Sanctuary Survival May Rely On Evolution

Somebody seems to have lifted the lid on Sanctuary‘s £130 million refinancing plan, a deal that would all but wipe the equity of the company’s existing shareholders.

“There are so many people involved in the current situation that it only takes one person to say something and suddenly there’s a story,” corporate communications head Eddy Leviten said, denying that the company had leaked the info to The Sunday Times in order to prepare the market for more unsettling news.

Sanctuary put out a December 5th statement reacting to “press speculation” after the previous day’s Sunday Times reported that the company is hiring Evolution corporate financers to launch what amounts to a £130 million rights issue.

The statement listed the measures the company has taken to trade its way out of trouble and went on to confirm that a further option is “a significant equity fund-raising through Evolution Securities, any proceeds of which would be used to reduce debt levels.”

The Sunday Times story had already been picked up by papers including The Times, Financial Times, The Independent and The Daily Telegraph, which were all reporting it as fact.

Sanctuary pointed out that “the Board continues to enjoy the support of its bankers who have recently extended facilities to the Group,” without mentioning – as The Sunday Times reported – that principal lender Bank Of Scotland had called in Ernst & Young accountants to conduct an independent study on the viability of the business.

At close of business December 2nd, the share price stood at 3.25p and the company value at around £12 million. Five years ago, shares had traded at 82p and Sanctuary was valued at £238 million. Since 2000, the company has shrunk 95 percent.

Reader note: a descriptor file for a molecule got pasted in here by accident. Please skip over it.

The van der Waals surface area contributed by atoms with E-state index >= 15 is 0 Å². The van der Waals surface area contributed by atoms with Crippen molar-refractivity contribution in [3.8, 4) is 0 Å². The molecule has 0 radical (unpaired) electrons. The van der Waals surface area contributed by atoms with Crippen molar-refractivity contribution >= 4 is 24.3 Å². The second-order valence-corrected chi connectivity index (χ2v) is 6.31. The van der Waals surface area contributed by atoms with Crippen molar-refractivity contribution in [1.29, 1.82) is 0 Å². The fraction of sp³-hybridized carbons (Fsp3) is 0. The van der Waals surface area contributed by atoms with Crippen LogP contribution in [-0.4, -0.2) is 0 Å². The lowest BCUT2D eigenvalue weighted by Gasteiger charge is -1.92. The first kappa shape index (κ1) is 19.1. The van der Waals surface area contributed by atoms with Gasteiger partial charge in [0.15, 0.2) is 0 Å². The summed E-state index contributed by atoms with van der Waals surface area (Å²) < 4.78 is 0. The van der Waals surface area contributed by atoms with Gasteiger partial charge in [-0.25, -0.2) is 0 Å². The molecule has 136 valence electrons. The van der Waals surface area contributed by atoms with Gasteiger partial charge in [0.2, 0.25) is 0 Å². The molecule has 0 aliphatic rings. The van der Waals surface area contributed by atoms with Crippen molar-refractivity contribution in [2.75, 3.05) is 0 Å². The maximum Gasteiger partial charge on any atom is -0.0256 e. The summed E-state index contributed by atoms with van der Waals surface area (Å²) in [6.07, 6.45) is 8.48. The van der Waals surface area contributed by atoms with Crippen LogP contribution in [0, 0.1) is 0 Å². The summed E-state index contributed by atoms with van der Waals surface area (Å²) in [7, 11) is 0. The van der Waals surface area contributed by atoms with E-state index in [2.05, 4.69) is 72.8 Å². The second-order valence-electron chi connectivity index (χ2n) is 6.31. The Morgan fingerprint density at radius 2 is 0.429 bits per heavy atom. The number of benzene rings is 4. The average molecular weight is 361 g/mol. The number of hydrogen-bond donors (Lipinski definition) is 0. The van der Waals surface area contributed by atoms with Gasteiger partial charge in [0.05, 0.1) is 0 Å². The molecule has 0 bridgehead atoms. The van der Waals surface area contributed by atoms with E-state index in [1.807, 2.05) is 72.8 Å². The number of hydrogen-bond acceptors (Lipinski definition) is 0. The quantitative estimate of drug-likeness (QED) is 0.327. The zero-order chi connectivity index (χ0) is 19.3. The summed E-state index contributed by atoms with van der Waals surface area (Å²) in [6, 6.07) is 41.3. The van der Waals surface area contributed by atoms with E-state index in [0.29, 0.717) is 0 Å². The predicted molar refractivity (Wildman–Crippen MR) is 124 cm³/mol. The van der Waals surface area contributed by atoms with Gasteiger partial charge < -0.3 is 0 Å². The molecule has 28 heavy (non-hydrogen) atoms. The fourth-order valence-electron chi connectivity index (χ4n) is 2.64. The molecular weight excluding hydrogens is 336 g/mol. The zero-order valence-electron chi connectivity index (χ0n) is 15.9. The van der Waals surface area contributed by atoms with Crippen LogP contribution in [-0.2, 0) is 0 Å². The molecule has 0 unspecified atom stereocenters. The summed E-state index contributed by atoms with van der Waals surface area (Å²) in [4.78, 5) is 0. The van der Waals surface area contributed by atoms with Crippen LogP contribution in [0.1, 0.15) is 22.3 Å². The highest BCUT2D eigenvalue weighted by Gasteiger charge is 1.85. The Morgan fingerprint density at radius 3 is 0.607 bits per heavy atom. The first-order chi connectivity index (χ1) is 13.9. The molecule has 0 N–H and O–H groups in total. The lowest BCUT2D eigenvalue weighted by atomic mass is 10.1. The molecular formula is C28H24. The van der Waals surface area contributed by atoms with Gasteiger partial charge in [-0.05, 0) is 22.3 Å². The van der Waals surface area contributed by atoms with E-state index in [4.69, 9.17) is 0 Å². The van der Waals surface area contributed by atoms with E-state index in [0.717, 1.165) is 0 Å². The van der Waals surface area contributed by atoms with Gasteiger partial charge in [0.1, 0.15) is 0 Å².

All news reports agree, and the Sanctuary statement says nothing to indicate otherwise, that Evolution is already trying to persuade potential investors to support a restructuring.

As if to acknowledge this is nothing short of major financial surgery, the Sanctuary statement said, “The Board recognises that there is no guarantee that it will succeed in raising further funds.”

If it does, then the cash would be used to settle the company’s £120 million debt.

As the share placing will need to be heavily discounted, it will further dilute the equity of such existing major shareholders as Endemol co-founder John de Mol (nearly 20 percent) and investment houses including Fidelity, UBS, Morgan Stanley and Goldman Sachs.

Sanctuary executive chairman Andy Taylor is also a major shareholder, although he’ll find the blow cushioned by the £2.86 million he netted by exercising a share option in March 2004.

The company is reported to be planning to publish its annual results by the end of the year, a month earlier than usual, leading to further speculation that the restructuring deal will be hurried through as soon as possible.

Sanctuary has always been open about its problems being caused by over-expansion on borrowed money – analysts tend to pinpoint the disastrous £9 million purchase of Beyoncé Knowles’ father’s Music World Entertainment – but has consistently claimed that it’s confident it can trade its way out of what’s beginning to look more like a trench than a trough.

Efforts to sell the business, which has recording, management and agency interests in a massive raft of artists including Elton John, The Who, Joss Stone, Iron Maiden, Red Hot Chili Peppers, Morrissey, and Manic Street Preachers, have all fallen through.

EMI, Warner Music and a number of private equity groups have all been reported as showing interest, although apparently not enough.

The multi-faceted company has had to resort to such draconian cost-cutting measures as laying off a quarter of its staff (175 jobs) and closing down some of its Canadian and U.S. offices.

It’s looking to make annual savings of £8 million, although forecasts suggest it may achieve double that, which would more than cover the £7 million-per-year bank interest it’s paying.

Having stripped its assets right down to those that are essential to core business, including selling its book publishing arm and its mobile recording studios, it’s hung on to its U.K. management companies and the successful Helter Skelter and KK2 booking agencies. Those companies made Sanctuary a combined £8.2 million for the year ending September 30, 2004.

As for the company hierarchy, Taylor is stepping aside to concentrate on the restructuring and will be replaced by a non-executive chairman. The latest reports say finance director Michael Miller will go and some of the creative execs will be replaced by ones who are more “city-friendly” due to their financial backgrounds.

A London stock exchange announcement looks imminent.

— John Gammon